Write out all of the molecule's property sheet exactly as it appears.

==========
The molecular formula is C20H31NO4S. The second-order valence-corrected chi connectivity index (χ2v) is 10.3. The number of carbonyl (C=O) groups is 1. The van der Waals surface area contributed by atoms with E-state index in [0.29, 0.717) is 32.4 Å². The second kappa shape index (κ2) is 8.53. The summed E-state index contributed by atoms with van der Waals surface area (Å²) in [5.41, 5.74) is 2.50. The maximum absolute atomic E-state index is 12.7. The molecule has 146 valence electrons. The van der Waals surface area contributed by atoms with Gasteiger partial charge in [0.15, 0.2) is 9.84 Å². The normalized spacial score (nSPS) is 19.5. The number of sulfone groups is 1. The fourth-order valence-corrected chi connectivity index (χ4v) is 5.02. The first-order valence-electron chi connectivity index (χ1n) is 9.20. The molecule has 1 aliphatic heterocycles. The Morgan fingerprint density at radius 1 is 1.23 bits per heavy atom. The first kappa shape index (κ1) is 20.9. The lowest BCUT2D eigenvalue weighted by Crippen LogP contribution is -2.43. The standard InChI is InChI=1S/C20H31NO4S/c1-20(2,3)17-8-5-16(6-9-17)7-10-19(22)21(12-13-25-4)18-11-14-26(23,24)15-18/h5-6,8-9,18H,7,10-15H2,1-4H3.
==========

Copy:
The molecular formula is C20H31NO4S. The second-order valence-corrected chi connectivity index (χ2v) is 10.3. The number of carbonyl (C=O) groups is 1. The van der Waals surface area contributed by atoms with E-state index in [0.29, 0.717) is 32.4 Å². The second kappa shape index (κ2) is 8.53. The summed E-state index contributed by atoms with van der Waals surface area (Å²) in [5.41, 5.74) is 2.50. The maximum absolute atomic E-state index is 12.7. The molecule has 146 valence electrons. The van der Waals surface area contributed by atoms with Gasteiger partial charge in [0.15, 0.2) is 9.84 Å². The normalized spacial score (nSPS) is 19.5. The number of sulfone groups is 1. The fourth-order valence-corrected chi connectivity index (χ4v) is 5.02. The first-order valence-electron chi connectivity index (χ1n) is 9.20. The molecule has 1 aliphatic heterocycles. The Morgan fingerprint density at radius 1 is 1.23 bits per heavy atom. The first kappa shape index (κ1) is 20.9. The lowest BCUT2D eigenvalue weighted by Crippen LogP contribution is -2.43. The standard InChI is InChI=1S/C20H31NO4S/c1-20(2,3)17-8-5-16(6-9-17)7-10-19(22)21(12-13-25-4)18-11-14-26(23,24)15-18/h5-6,8-9,18H,7,10-15H2,1-4H3.